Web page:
Photorealism exhibit flashes Currier museum back to the ’70s

MANCHESTER, N.H. (PRWEB) – Imagine paintings that look so real that the viewers feel as if they can walk into the canvas and back in time. “Still Life: 1970s Photorealism,” which opens at Manchester’s Currier Museum of Art on Jan. 24 and runs through May 3, takes the viewer back to a world filled with muscle cars, endless highways, diners, 1970s cityscapes and more. To those who lived through the 1960s and ’70s, these images will seem intensely familiar. The artworks that will be on view in this exhibition reflect a passion for hyperrealism and provide today’s audiences with an unflinching journey back in time to life 40 years ago.

“People are immediately drawn to these works of art,” said Kurt Sundstrom, Currier curator. “Most baby boomers will view this show nostalgically but everyone will appreciate each artist’s precision in creating these seemingly real scenes. The bottom line is that one can’t help but be fascinated when looking at this exhibition.”

In the 1970s, a loosely knit group of primarily American artists including Richard Estes, Duane Hanson, Tom Blackwell and Audrey Flack decided that art should accurately reflect the world around us. Photorealists took photographs of commonplace scenes, some not even in sharp focus, and precisely revisited those captured worlds in monumental paintings and sculptures. Viewed from a distance, these works faithfully capture a scene, but as with impressionistic paintings, when viewed up close, the artist’s brushstrokes become easily visible. As with the Currier’s recent M.C. Escher exhibition, the deeper one looks at these works of art, the more dazzled one will be by the artists’ skills.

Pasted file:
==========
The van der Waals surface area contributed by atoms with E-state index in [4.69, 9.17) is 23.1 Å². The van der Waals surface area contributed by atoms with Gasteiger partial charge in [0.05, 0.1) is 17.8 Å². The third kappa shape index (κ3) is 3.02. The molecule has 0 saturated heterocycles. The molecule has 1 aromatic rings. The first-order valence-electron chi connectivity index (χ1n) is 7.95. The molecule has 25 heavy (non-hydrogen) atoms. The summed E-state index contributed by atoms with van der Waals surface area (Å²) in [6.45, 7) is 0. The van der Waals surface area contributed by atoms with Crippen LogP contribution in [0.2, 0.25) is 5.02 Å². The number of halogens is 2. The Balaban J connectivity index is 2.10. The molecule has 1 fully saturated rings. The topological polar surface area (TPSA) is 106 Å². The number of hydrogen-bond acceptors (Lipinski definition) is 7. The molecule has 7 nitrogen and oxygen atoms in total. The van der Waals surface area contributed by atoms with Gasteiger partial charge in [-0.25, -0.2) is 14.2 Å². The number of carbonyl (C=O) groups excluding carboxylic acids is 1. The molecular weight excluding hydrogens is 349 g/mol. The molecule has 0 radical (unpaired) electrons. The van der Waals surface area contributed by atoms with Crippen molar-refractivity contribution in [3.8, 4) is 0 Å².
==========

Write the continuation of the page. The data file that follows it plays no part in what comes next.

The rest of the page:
Still Life: 1970s Photorealism was organized by the Yale University Art Gallery in New Haven, Conn. and has been on view at the Nassau County Museum of Art in Roslyn Harbor, N.Y. It will include 37 works from the Yale collection and an additional six from the Currier. The Boston Globe, in its review of the Yale exhibition, called it, “thought provoking,” emphasizing the fascinating “tension between the there-and-then of photography and the here-and-now of painting.”

Exhibition Support
Still Life: 1970s Photorealism. Exhibition organized by the Yale University Art Gallery. Made possible by the Janet and Simeon Braguin Fund.

The Currier Museum of Art, located at 150 Ash St., Manchester, N.H., is open every day except Tuesday. It is home to an internationally respected collection of European and American paintings, decorative arts, photographs and sculpture, including works by Picasso, Matisse, Monet and O’Keeffe.

For more information, visit or call 603-669-6144, x108.